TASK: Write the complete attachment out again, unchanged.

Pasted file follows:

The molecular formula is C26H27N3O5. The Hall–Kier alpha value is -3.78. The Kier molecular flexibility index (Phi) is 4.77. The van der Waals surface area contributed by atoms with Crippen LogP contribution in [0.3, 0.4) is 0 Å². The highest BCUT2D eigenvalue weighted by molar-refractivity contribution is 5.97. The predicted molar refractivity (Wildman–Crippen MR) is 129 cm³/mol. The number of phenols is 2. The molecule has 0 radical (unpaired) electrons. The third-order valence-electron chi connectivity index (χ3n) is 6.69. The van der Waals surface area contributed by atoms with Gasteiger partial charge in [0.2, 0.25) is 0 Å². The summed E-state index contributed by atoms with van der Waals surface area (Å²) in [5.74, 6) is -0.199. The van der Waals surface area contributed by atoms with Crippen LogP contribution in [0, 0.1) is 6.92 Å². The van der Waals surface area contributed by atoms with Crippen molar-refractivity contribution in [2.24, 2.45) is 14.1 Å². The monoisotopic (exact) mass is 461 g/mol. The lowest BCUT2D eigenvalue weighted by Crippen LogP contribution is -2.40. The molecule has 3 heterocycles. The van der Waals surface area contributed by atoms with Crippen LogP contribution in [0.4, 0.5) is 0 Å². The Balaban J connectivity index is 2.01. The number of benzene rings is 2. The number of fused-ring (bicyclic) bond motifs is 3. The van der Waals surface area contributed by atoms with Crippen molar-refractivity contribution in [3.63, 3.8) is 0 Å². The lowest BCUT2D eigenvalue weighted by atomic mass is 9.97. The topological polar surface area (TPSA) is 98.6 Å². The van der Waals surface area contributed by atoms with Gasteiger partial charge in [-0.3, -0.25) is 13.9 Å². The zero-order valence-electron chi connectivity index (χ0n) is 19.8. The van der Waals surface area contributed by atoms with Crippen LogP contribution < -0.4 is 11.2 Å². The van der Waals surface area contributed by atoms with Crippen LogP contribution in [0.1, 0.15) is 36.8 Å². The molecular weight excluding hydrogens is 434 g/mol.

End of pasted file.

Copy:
The molecular formula is C26H27N3O5. The Hall–Kier alpha value is -3.78. The Kier molecular flexibility index (Phi) is 4.77. The van der Waals surface area contributed by atoms with Crippen LogP contribution in [0.3, 0.4) is 0 Å². The highest BCUT2D eigenvalue weighted by molar-refractivity contribution is 5.97. The predicted molar refractivity (Wildman–Crippen MR) is 129 cm³/mol. The number of phenols is 2. The molecule has 0 radical (unpaired) electrons. The third-order valence-electron chi connectivity index (χ3n) is 6.69. The van der Waals surface area contributed by atoms with Gasteiger partial charge in [0.2, 0.25) is 0 Å². The summed E-state index contributed by atoms with van der Waals surface area (Å²) in [5.74, 6) is -0.199. The van der Waals surface area contributed by atoms with Crippen LogP contribution in [0, 0.1) is 6.92 Å². The van der Waals surface area contributed by atoms with Crippen molar-refractivity contribution in [2.24, 2.45) is 14.1 Å². The monoisotopic (exact) mass is 461 g/mol. The lowest BCUT2D eigenvalue weighted by Crippen LogP contribution is -2.40. The molecule has 3 heterocycles. The van der Waals surface area contributed by atoms with Crippen LogP contribution in [0.4, 0.5) is 0 Å². The Balaban J connectivity index is 2.01. The number of benzene rings is 2. The number of fused-ring (bicyclic) bond motifs is 3. The van der Waals surface area contributed by atoms with Crippen molar-refractivity contribution in [3.63, 3.8) is 0 Å². The lowest BCUT2D eigenvalue weighted by atomic mass is 9.97. The topological polar surface area (TPSA) is 98.6 Å². The van der Waals surface area contributed by atoms with Gasteiger partial charge in [-0.3, -0.25) is 13.9 Å². The zero-order valence-electron chi connectivity index (χ0n) is 19.8. The van der Waals surface area contributed by atoms with Crippen LogP contribution < -0.4 is 11.2 Å². The van der Waals surface area contributed by atoms with Crippen LogP contribution in [0.1, 0.15) is 36.8 Å². The molecular weight excluding hydrogens is 434 g/mol.